Whether in Uganda, Rwanda, or the Democratic Republic of Congo (DRC), there is a sequence of daily events in the lives of every individual mountain gorilla family; with a few spontaneous happenings coming in once in a while (like fights and deaths, or visiting guests’ lodges). If tourists were allowed to participate in a full day habituation process, they would be able to follow along from the time the gorillas kick off the blankets, to the time they lay down to rest.
Within the southern part of Bwindi National Park, gorilla habituation has been introduced to enable visitors follow the great apes through their daily activities. With this new activity, you can stay and follow the mountain gorillas in their territory for up to 1 hour! Unlike the usual gorilla tours where you have up to 1 hour viewing the great apes, here you will have more time to learn about the gorillas in the wild.
Here is a summary of how the mountain gorillas usually do in their forested mansions.
Early in the morning at around 6:30 am, mountain gorillas arise together with the morning sun. At this time the male leaders immediately begin to think of what the day will look like. Sometimes they wake up and eventually break the nests in which they slept the previous night; a behavior that is common to most of the big apes (like man’s closest relative the chimpanzees) which do not sleep in the same nest for a second night.
Gorillas won’t waste their time in grabbing a tooth brush to clean their teeth but they immediately begin to ask their alpha where the day’s breakfast will come from. At this time, most of the younger members in the family; who are often impatient to hear what their alpha has to say, begin to cling onto their mothers and trace for the milk-filled breasts; which is actually what they love to do most at this age.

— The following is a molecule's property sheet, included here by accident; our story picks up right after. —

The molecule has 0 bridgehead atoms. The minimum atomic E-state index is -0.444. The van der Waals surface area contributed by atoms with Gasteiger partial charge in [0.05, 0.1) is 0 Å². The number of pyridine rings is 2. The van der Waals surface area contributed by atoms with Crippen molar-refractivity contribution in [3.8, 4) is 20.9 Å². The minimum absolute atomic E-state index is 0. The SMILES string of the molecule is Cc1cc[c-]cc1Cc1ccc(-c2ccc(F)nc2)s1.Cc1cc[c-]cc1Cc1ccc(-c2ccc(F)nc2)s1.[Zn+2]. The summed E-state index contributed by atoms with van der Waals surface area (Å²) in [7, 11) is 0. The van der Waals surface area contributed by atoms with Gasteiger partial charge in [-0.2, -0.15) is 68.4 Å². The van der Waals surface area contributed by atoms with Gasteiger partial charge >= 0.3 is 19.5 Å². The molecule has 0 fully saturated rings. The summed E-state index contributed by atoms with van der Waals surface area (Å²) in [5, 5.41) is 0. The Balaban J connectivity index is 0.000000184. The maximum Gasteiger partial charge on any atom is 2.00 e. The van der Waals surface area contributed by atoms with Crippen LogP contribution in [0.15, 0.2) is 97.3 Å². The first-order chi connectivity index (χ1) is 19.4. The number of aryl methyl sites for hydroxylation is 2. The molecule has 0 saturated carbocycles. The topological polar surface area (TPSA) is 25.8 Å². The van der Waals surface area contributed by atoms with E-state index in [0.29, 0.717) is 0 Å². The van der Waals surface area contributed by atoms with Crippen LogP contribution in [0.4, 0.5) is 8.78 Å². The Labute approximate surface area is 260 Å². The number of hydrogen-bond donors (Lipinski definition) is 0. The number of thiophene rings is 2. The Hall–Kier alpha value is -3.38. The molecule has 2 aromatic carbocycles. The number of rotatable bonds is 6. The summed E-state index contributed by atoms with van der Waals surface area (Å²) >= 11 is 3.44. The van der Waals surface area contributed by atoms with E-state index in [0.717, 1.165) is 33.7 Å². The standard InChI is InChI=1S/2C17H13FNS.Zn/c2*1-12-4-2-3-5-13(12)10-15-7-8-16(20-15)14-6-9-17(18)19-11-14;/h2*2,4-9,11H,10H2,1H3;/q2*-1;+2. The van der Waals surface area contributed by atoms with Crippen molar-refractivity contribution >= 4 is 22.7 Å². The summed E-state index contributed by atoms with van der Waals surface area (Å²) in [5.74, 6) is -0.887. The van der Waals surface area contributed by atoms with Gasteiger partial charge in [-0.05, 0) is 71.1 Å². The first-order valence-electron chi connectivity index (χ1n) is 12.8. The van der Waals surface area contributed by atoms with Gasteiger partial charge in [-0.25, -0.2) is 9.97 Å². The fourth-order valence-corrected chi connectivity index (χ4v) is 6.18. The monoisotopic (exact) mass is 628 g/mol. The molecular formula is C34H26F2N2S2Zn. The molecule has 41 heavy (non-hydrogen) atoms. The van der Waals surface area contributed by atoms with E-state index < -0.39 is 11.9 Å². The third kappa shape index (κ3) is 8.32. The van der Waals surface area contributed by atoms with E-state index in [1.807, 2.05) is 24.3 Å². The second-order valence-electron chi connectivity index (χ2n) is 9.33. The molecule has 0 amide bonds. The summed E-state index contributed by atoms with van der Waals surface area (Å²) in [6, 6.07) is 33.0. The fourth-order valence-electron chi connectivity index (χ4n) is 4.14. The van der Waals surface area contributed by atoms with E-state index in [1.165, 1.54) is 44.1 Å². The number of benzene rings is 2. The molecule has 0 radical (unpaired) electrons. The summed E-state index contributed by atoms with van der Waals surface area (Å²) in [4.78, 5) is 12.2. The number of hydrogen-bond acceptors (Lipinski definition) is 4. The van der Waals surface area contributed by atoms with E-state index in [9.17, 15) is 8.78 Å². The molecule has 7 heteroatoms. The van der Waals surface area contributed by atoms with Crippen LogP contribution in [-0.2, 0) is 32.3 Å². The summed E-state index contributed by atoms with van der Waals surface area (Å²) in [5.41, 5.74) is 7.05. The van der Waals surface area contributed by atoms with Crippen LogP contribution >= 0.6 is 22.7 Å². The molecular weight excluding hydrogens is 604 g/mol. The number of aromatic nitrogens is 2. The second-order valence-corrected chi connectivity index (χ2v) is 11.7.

The alpha silverback will then lead the family as they search for delicious green leaves, bamboo shoots, or sometimes tasty tree barks. Once the golden feeding-spot is found, the alpha will take the first bite of the meal and then notify the rest of the family about the sweet taste of the vegetarian cuisine. Leaving nervousness aside, the other members will begin too.
After several hours of consuming, and when all family members have had enough to eat, they prepare to rest. Some gorillas may take a nap while others may just sit still and laze as the digestive system does its work. It is during these resting times that the younger gorillas (especially the juveniles) play their games which often include somersaulting, wresting, and chasing one another; like they were practically saying “you can’t catch me”.
With assurance that the little ones are away, the adult mountain gorillas (males and females) begin to socialize and strengthen bonds or even make new ones. Females who do not have babies to attend to get the opportunity to spend a few moments with the males in the family, and in the process new babies are made.
After the food has sunk deep into their bodies, the family begins to forage again and they eat-up until they are full to rest again in the later hours of the afternoon.
When the sun grows weary at around 6:00 or 6:30 pm, mountain gorillas look for a comfortable and secure place to build new nests for the night (this process is called nesting). This is a tedious activity, but unavoidable because according to the mountain gorillas sleeping comfortably is high on the list. Every individual builds his own nest exclusive of the infants who get the privilege of sleeping with their moms.
When the nests are ready (it is pretty dark at this time) gorillas begin to say their “good nights” and then tuck themselves into the nests, which they will actually sleep in for a single night. Most of the members will sleep like babies but the alpha silverback often wakes up throughout the night to ensure that no one is messing around with his family.
What a Fun Day!!!!!